There are 365 days in a year. John Doyon skis one hundred or more of those days, and he skis them at Sugarloaf. His vanity plate is SLOAF1. He lives at the mountain from Labor Day until May, and he skis whenever he can. He skis Early Tracks, that special time before the mountain opens to the public, sometimes starting down before daylight. He skis before work, and he skis every weekend. He skis in the rain, in the wind and in the cold. He is, in short, obsessed.
John was born in Maine, but lived away for many years, returning 15 years ago after watching The Big Chill, and feeling the call to reconnect. College memories of the Carabbasset Valley drew him to Sugarloaf, and here he found his passion. He also found a circle of friends that share this passion, and form a core group of “Loafers.”
“My wife and I have more friends here than through work or family,” John says. “This mountain is a bond.” He mentions the mountaintop dinner parties, complete with china and linens, and parties where everyone shares three of their favorites songs creating a musical timeline of the group from the 70’s to the present. John selected “Stairway to Heaven,” which he used to listen to when he skied here in his college days. This generated groans and good-natured ribbing, according to John. “They said it was too long!” he exclaims, shaking his head and laughing. “But it is a classic, what memories.” Most of this group grew up in the same era as John, and share a lot of similar memories. “The Sugarloaf culture” John calls it, a tight bond of skiers and skiers’ families that have their lives, activities, and social events orbit around the mountain.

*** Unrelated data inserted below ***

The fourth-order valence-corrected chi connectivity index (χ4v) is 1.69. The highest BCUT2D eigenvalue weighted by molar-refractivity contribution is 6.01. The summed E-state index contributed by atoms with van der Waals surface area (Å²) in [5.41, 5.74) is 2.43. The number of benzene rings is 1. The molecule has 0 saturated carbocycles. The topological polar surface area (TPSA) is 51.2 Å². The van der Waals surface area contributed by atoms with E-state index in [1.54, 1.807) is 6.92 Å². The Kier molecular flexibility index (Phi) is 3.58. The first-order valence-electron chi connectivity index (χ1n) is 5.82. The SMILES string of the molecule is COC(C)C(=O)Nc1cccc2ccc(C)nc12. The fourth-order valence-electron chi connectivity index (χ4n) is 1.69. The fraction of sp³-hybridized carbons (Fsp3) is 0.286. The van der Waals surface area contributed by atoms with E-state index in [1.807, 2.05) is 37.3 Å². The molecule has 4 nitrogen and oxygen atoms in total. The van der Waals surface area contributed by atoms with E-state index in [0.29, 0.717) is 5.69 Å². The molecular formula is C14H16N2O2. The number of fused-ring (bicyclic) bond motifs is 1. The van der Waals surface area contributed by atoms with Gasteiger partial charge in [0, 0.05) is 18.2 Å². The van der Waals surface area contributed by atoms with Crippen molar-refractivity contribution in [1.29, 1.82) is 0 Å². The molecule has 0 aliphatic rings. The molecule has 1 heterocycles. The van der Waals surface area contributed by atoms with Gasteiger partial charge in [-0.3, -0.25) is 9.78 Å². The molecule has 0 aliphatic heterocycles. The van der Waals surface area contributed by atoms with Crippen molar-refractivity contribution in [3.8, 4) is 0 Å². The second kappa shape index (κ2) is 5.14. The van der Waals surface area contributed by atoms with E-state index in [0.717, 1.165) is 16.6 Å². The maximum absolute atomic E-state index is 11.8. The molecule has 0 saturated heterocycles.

John says this group, this friendship circle, is an important reason for choosing to live here, but it clearly takes second place to being on the snow.
John starts his day before full light, taking dog, paper and coffee to the foot of the mountain to assess. He checks the conditions–the weather and the snow, and decides which skis to use. Racing skis, carving skis, skis for powder– there are skis for different conditions, and it makes a difference. So does keeping equipment in shape. “I do a mini-tune every day, and a major tune-up every ten days,” John says casually, blissfully unaware that he is reinforcing his reputation for obsession. He also keeps a chart of which skis he uses on each day, to be sure not to stress them. He keeps meticulous records of the days and hours he skies to be sure he gets his one hundred days in each year, and to push for as many more as possible “One hundred and four is the most I’ve skied” he says, “Maybe this year I can top that.”
But May fourth is the cut off. That is the day the mountain closes. “I start getting bummed out in April,” John says, “It is a dark feeling, I hate to see those first brown spots.”
“Sometimes even in June you can find a patch of snow in the woods,” he says wistfully. But John is upbeat, even the sadness of contemplating summer is momentary. His natural good nature and optimism reassert themselves. May fourth isn’t here yet, and John has skis to tune, and a mountain to ski.
Excerpt from Maine Vanities, a collection of essays about the people and stories behind vanity license plates.
These short portraits capture Maine individuality. There is quirkiness, compassion, and humor. While passions range from skiing to solving Mensa puzzles, and ages from 14 to 91, enthusiasm, curiosity, and delight in sharing the story behind their plate and their bit of Maine is the common thread.